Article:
My daughter and I were out and about running errands when she decided to switch the radio station. She pressed it a few times pausing briefly before pushing the button yet again in search of one that could hold her interest. As she reached to switch channels once again, I said, “Wait!” I had heard the unmistakable gravely voice singing a song of my youth. To my delight, that voice was belting out the lyrics to “Born in the USA.”
I found myself instantly transported back as a giddy young girl crammed into a small white Ford Escort with several of my girlfriends. We were on a road trip to the Los Angeles Coliseum to see Bruce Springsteen’s Born in the USA Tour. With months of planning behind us, we could barely stand the thought that the day had actually arrived for us to see our idol. We had planned for at least a four-hour drive. Still traffic was even worse than we thought it would be and the trip seemed to be taking us twice as long as it should have. We didn’t care.
We had left in plenty of time, had brought along snacks and of course, every single one of Bruce’s cassette tapes. (And yes, we did call him Bruce. We didn’t think he would mind.) When were weren’t butchering his songs with our raucous singing, we were discussing what we loved most about “The Boss.” Some of us loved his dark curly hair, others were mesmerized with his dark brooding eyes. All of us agreed that his posterior, which had been so prominently featured on the album cover, was something to behold.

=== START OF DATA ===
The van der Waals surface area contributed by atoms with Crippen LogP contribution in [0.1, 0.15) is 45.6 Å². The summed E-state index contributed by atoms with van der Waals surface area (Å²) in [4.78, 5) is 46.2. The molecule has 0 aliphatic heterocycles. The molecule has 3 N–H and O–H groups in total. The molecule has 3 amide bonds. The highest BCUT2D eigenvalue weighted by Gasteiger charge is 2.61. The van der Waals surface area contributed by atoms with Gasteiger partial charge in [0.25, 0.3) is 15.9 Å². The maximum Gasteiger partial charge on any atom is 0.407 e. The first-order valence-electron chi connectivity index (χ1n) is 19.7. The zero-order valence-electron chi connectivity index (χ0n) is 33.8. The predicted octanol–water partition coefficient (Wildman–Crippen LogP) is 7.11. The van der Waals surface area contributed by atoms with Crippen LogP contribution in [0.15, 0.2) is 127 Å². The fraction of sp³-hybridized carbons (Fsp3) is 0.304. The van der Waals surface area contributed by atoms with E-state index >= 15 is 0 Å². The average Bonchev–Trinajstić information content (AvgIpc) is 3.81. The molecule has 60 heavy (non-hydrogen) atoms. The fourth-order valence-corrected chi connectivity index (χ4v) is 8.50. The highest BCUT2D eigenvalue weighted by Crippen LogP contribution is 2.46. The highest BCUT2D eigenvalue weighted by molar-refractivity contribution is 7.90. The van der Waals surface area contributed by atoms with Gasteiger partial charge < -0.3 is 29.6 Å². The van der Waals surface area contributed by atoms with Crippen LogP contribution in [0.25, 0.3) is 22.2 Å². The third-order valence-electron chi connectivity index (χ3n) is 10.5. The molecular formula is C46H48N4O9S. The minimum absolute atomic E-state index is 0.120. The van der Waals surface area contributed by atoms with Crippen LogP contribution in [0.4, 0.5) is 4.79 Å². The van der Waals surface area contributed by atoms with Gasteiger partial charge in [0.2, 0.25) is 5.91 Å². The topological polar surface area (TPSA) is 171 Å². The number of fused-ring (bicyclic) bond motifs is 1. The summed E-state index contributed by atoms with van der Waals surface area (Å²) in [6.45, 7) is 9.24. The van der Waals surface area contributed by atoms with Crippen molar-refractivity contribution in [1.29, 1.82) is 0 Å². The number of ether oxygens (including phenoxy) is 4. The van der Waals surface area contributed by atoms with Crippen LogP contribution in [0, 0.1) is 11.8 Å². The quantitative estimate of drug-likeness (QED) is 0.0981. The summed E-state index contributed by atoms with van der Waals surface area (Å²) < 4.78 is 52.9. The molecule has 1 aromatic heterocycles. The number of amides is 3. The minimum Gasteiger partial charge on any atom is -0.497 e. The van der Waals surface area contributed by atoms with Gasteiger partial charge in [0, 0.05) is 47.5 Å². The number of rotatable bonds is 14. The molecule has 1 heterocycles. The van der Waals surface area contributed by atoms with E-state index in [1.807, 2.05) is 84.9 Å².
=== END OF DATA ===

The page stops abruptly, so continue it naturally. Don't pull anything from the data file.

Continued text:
As we got closer to the arena, the excitement level rose. We started to see flags, painted windows and hand-written signs on the other cars professing their love of all things Bruce. In our enthusiasm, we started honking our horn and yelling out the window with the other fans. We could barely stand it.
The actual concert was all we had hoped for and more. Watching Bruce up on stage, singing with such passion that sweat was dripping off of him was something to see. We screamed at the pure joy of being in the same (very large) room with him until we all lost our voices. Just watching him…
“Mom. Mom. Can I change the station now?”
I found myself jolted back to the real world. As I grinned at my daughter and started to reminisce with her, I paused as I heard the beginnings of the familiar strains of Cyndi Lauper’s Time after Time.
“Oh my gosh, this is a great station. I’ve never heard it before, what is it?”
My daughter rolled her eyes and merely said, “It’s the Oldies Channel, Mom.”
Oh. Glory Days indeed.